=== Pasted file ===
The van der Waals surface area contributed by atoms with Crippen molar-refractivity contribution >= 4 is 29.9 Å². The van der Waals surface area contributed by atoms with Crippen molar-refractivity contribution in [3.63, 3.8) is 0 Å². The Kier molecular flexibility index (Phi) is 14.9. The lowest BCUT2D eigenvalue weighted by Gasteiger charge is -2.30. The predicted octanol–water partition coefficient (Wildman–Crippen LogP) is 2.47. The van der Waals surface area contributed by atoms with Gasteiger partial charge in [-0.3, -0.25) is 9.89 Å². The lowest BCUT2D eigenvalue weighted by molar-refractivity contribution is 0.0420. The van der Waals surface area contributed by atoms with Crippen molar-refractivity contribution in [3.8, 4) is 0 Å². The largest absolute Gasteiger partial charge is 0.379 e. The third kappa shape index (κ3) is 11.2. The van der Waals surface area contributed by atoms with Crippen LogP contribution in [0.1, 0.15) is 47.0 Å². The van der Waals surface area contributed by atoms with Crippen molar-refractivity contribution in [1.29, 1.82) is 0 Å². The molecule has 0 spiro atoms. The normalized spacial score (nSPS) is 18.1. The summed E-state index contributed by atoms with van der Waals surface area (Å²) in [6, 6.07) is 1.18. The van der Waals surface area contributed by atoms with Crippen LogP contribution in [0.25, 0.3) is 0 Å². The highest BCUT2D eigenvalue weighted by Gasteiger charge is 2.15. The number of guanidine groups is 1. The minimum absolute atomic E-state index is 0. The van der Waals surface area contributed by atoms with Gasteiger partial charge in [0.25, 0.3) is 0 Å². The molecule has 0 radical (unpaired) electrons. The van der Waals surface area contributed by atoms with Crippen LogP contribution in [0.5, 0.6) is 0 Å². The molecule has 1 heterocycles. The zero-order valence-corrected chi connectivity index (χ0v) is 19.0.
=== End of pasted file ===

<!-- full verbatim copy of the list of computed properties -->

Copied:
The van der Waals surface area contributed by atoms with Crippen molar-refractivity contribution >= 4 is 29.9 Å². The van der Waals surface area contributed by atoms with Crippen molar-refractivity contribution in [3.63, 3.8) is 0 Å². The Kier molecular flexibility index (Phi) is 14.9. The lowest BCUT2D eigenvalue weighted by Gasteiger charge is -2.30. The predicted octanol–water partition coefficient (Wildman–Crippen LogP) is 2.47. The van der Waals surface area contributed by atoms with Gasteiger partial charge in [-0.3, -0.25) is 9.89 Å². The lowest BCUT2D eigenvalue weighted by molar-refractivity contribution is 0.0420. The van der Waals surface area contributed by atoms with Crippen molar-refractivity contribution in [3.8, 4) is 0 Å². The largest absolute Gasteiger partial charge is 0.379 e. The third kappa shape index (κ3) is 11.2. The van der Waals surface area contributed by atoms with Crippen LogP contribution in [0.1, 0.15) is 47.0 Å². The van der Waals surface area contributed by atoms with Crippen molar-refractivity contribution in [1.29, 1.82) is 0 Å². The molecule has 0 spiro atoms. The normalized spacial score (nSPS) is 18.1. The summed E-state index contributed by atoms with van der Waals surface area (Å²) in [6, 6.07) is 1.18. The van der Waals surface area contributed by atoms with Crippen LogP contribution in [0.25, 0.3) is 0 Å². The highest BCUT2D eigenvalue weighted by Gasteiger charge is 2.15. The number of guanidine groups is 1. The minimum absolute atomic E-state index is 0. The van der Waals surface area contributed by atoms with Gasteiger partial charge in [0.25, 0.3) is 0 Å². The molecule has 0 radical (unpaired) electrons. The van der Waals surface area contributed by atoms with Crippen LogP contribution in [0.5, 0.6) is 0 Å². The molecule has 1 heterocycles. The zero-order valence-corrected chi connectivity index (χ0v) is 19.0.